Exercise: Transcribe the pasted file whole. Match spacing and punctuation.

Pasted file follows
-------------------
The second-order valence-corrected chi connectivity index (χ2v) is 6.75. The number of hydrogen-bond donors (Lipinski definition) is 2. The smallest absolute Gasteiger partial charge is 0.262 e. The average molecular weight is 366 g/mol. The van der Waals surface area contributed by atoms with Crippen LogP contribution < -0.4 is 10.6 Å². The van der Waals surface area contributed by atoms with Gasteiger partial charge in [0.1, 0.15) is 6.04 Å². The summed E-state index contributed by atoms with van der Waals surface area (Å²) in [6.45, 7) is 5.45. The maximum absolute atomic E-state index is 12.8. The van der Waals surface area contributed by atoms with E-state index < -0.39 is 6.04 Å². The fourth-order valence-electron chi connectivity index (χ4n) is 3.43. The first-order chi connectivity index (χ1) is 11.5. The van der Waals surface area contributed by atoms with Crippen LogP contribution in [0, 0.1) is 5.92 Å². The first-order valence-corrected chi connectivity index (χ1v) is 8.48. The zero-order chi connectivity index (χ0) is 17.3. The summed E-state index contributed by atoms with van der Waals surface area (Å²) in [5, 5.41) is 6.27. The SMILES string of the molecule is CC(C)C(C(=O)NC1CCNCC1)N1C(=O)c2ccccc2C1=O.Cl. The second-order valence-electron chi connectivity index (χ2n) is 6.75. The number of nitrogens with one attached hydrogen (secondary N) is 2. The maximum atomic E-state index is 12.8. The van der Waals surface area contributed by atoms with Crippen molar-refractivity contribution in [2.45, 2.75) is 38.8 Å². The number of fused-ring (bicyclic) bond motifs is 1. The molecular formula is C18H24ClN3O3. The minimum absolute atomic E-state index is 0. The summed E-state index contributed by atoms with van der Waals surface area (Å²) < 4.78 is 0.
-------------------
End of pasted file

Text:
The second-order valence-corrected chi connectivity index (χ2v) is 6.75. The number of hydrogen-bond donors (Lipinski definition) is 2. The smallest absolute Gasteiger partial charge is 0.262 e. The average molecular weight is 366 g/mol. The van der Waals surface area contributed by atoms with Crippen LogP contribution < -0.4 is 10.6 Å². The van der Waals surface area contributed by atoms with Gasteiger partial charge in [0.1, 0.15) is 6.04 Å². The summed E-state index contributed by atoms with van der Waals surface area (Å²) in [6.45, 7) is 5.45. The maximum absolute atomic E-state index is 12.8. The van der Waals surface area contributed by atoms with E-state index < -0.39 is 6.04 Å². The fourth-order valence-electron chi connectivity index (χ4n) is 3.43. The first-order chi connectivity index (χ1) is 11.5. The van der Waals surface area contributed by atoms with Crippen LogP contribution in [0, 0.1) is 5.92 Å². The first-order valence-corrected chi connectivity index (χ1v) is 8.48. The zero-order chi connectivity index (χ0) is 17.3. The summed E-state index contributed by atoms with van der Waals surface area (Å²) in [5, 5.41) is 6.27. The SMILES string of the molecule is CC(C)C(C(=O)NC1CCNCC1)N1C(=O)c2ccccc2C1=O.Cl. The second-order valence-electron chi connectivity index (χ2n) is 6.75. The number of nitrogens with one attached hydrogen (secondary N) is 2. The maximum atomic E-state index is 12.8. The van der Waals surface area contributed by atoms with Crippen molar-refractivity contribution in [2.45, 2.75) is 38.8 Å². The number of fused-ring (bicyclic) bond motifs is 1. The molecular formula is C18H24ClN3O3. The minimum absolute atomic E-state index is 0. The summed E-state index contributed by atoms with van der Waals surface area (Å²) < 4.78 is 0.